The third season of House of Cards treats us to a new side of Frank Underwood, but a less interesting one. The season starts with plenty of potential by seeing how Frank will act now that he’s achieved his highest goal, which is ultimate power. The first two seasons let us know that Frank is amoral and craves power as an idea, but he never had any ambition on altruistic goals. Frank doesn’t care if he makes the world “a better place.” Power is the end goal to Frank, and now that he has it, he has no idea how to wield it. In theory, that’s a fascinating and natural turn for the character, but in practice, it looks like Frank lost all of his game.


He relies heavily on sweet talk, has no idea how to maneuver, and is constantly being outflanked by mere mortals. We’re lead to believe that someone as intelligent as Frank would have no idea how to hold on to power, and perhaps we could believe it if we had seen those lost six months in between when last season ended and this season begins. I want to see how Frank Underwood is a man reduced to crying in the fetal position because no one will give him money to run for a Presidential election. Instead, the best we get is seeing how Frank has become completely neutered and dropped his scalpel for a sledgehammer.

While I wish I could applaud the show for providing its protagonist a unique “fall”, we never saw the descent, and this floundering Frank Underwood is overshadowed by everything. The story structure undercuts him at the outset, he’s not as savvy as he once was, and he now appears to be part of an ensemble rather than the puppet master. There is a nice irony in that the Presidency has finally made Frank “human” (or some facsimile thereof), but this novelty eventually becomes wearisome as the story refuses to drive Frank further.


Season 3 spends a large amount of time rearranging furniture as every bold action is almost always followed by listlessness or retreat. Frank spitting on the face of a Jesus statue in the middle of a cathedral is shocking, but it doesn’t have any lasting impact in terms of the character’s bravado, and it certainly doesn’t introduce an element of religion. It’s a “holy shit” moment (no pun intended) but without further investment thematically or in terms of the character’s personality. We know that Frank sees himself as above God, but it doesn’t lead to a newfound confidence or resolution.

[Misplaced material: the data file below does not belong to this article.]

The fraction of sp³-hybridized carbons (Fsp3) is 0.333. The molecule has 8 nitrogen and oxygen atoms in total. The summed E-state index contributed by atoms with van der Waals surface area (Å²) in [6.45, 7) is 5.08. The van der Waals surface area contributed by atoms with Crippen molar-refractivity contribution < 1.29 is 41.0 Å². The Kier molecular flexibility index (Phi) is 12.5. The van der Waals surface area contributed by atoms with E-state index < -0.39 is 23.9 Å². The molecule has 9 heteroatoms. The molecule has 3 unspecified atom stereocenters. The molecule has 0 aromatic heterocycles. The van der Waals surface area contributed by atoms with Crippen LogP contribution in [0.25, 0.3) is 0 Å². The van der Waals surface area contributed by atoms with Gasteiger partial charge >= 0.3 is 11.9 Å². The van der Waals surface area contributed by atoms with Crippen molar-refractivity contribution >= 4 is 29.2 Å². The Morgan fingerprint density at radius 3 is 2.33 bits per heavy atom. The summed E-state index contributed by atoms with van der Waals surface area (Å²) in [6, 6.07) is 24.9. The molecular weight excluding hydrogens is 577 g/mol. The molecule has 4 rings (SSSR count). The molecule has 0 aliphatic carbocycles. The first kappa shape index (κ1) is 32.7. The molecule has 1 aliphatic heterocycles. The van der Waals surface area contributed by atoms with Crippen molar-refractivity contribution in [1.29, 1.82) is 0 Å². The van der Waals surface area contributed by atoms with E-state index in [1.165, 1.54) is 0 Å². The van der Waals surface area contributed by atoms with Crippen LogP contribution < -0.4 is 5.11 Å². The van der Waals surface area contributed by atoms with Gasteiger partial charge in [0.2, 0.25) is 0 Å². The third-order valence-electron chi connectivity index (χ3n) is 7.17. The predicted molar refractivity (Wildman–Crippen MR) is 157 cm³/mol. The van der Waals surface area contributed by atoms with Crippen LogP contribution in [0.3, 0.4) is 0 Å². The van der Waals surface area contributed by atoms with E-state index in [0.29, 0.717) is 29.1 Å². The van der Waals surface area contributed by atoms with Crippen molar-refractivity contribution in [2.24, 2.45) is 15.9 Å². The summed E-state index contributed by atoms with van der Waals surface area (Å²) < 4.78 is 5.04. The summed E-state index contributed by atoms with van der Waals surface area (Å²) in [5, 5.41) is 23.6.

This forward-retreat dynamic repeats most often in the relationship between Frank and Claire, but without much dramatic tension. They’ve become ordinary and in a season that’s so crowded with unnecessary or half-hearted plotlines, the Underwoods are just another couple. They’re depowered, and while they may be the most interesting two characters, that’s only because almost everyone else pales by comparison.


The best returning character outside of the Underwoods continues to be Doug, and yet his presence is emblematic of the season’s awful pacing. He’s introduced as a way to catch us up on what the Underwoods have been doing, but he’s sitting frustrated on the sidelines. Most of the season is watching Doug wrestle with depression and attempting to find a purpose, and without Kelly’s outstanding performance, these scenes would likely be interminable because it’s mostly stalling. We’ll get a highlight like Doug in prime cloak-and-dagger mode as he talks to Presidential candidate Heather Dunbar (Elizabeth Marvel) over the phone in a darkened hallway, but then he’ll be back to sulking in his apartment.